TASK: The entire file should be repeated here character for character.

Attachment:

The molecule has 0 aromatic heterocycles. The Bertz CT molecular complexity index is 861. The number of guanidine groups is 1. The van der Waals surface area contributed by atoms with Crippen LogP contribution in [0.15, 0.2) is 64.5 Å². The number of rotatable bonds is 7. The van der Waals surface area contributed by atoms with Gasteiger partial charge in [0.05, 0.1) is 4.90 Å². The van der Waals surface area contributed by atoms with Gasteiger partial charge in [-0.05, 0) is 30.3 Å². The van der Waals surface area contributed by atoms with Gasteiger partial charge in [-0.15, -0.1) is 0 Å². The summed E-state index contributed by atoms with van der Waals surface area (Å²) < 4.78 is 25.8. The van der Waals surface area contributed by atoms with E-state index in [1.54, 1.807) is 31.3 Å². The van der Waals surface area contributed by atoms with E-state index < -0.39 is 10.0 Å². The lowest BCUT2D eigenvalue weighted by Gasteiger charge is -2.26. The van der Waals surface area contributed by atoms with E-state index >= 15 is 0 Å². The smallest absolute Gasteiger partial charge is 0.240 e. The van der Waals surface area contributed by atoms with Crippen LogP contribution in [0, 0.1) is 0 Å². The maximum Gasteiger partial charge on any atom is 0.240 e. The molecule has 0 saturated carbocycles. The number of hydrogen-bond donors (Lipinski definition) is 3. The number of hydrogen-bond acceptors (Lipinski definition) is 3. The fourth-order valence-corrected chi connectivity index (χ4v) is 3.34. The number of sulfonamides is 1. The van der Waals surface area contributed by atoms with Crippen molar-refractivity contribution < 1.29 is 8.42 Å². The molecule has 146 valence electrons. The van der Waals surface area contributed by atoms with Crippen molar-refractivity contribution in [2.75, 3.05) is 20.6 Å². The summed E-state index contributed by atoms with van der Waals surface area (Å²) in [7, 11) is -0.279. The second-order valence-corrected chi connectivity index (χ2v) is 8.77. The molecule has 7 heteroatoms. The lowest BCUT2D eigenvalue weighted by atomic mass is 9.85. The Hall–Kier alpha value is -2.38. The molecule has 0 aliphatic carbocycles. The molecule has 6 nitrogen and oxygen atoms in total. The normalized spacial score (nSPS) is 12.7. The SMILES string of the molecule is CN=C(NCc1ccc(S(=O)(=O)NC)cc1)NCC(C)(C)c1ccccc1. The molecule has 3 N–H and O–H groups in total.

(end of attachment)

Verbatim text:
The molecule has 0 aromatic heterocycles. The Bertz CT molecular complexity index is 861. The number of guanidine groups is 1. The van der Waals surface area contributed by atoms with Crippen LogP contribution in [0.15, 0.2) is 64.5 Å². The number of rotatable bonds is 7. The van der Waals surface area contributed by atoms with Gasteiger partial charge in [0.05, 0.1) is 4.90 Å². The van der Waals surface area contributed by atoms with Gasteiger partial charge in [-0.05, 0) is 30.3 Å². The van der Waals surface area contributed by atoms with Gasteiger partial charge in [-0.15, -0.1) is 0 Å². The summed E-state index contributed by atoms with van der Waals surface area (Å²) < 4.78 is 25.8. The van der Waals surface area contributed by atoms with E-state index in [1.54, 1.807) is 31.3 Å². The van der Waals surface area contributed by atoms with E-state index < -0.39 is 10.0 Å². The lowest BCUT2D eigenvalue weighted by Gasteiger charge is -2.26. The van der Waals surface area contributed by atoms with E-state index >= 15 is 0 Å². The smallest absolute Gasteiger partial charge is 0.240 e. The van der Waals surface area contributed by atoms with Crippen LogP contribution in [0, 0.1) is 0 Å². The maximum Gasteiger partial charge on any atom is 0.240 e. The molecule has 0 saturated carbocycles. The number of hydrogen-bond donors (Lipinski definition) is 3. The number of hydrogen-bond acceptors (Lipinski definition) is 3. The fourth-order valence-corrected chi connectivity index (χ4v) is 3.34. The number of sulfonamides is 1. The van der Waals surface area contributed by atoms with Crippen molar-refractivity contribution < 1.29 is 8.42 Å². The molecule has 146 valence electrons. The van der Waals surface area contributed by atoms with Crippen molar-refractivity contribution in [2.75, 3.05) is 20.6 Å². The summed E-state index contributed by atoms with van der Waals surface area (Å²) in [7, 11) is -0.279. The second-order valence-corrected chi connectivity index (χ2v) is 8.77. The molecule has 7 heteroatoms. The lowest BCUT2D eigenvalue weighted by atomic mass is 9.85. The Hall–Kier alpha value is -2.38. The molecule has 0 aliphatic carbocycles. The molecule has 6 nitrogen and oxygen atoms in total. The normalized spacial score (nSPS) is 12.7. The SMILES string of the molecule is CN=C(NCc1ccc(S(=O)(=O)NC)cc1)NCC(C)(C)c1ccccc1. The molecule has 3 N–H and O–H groups in total.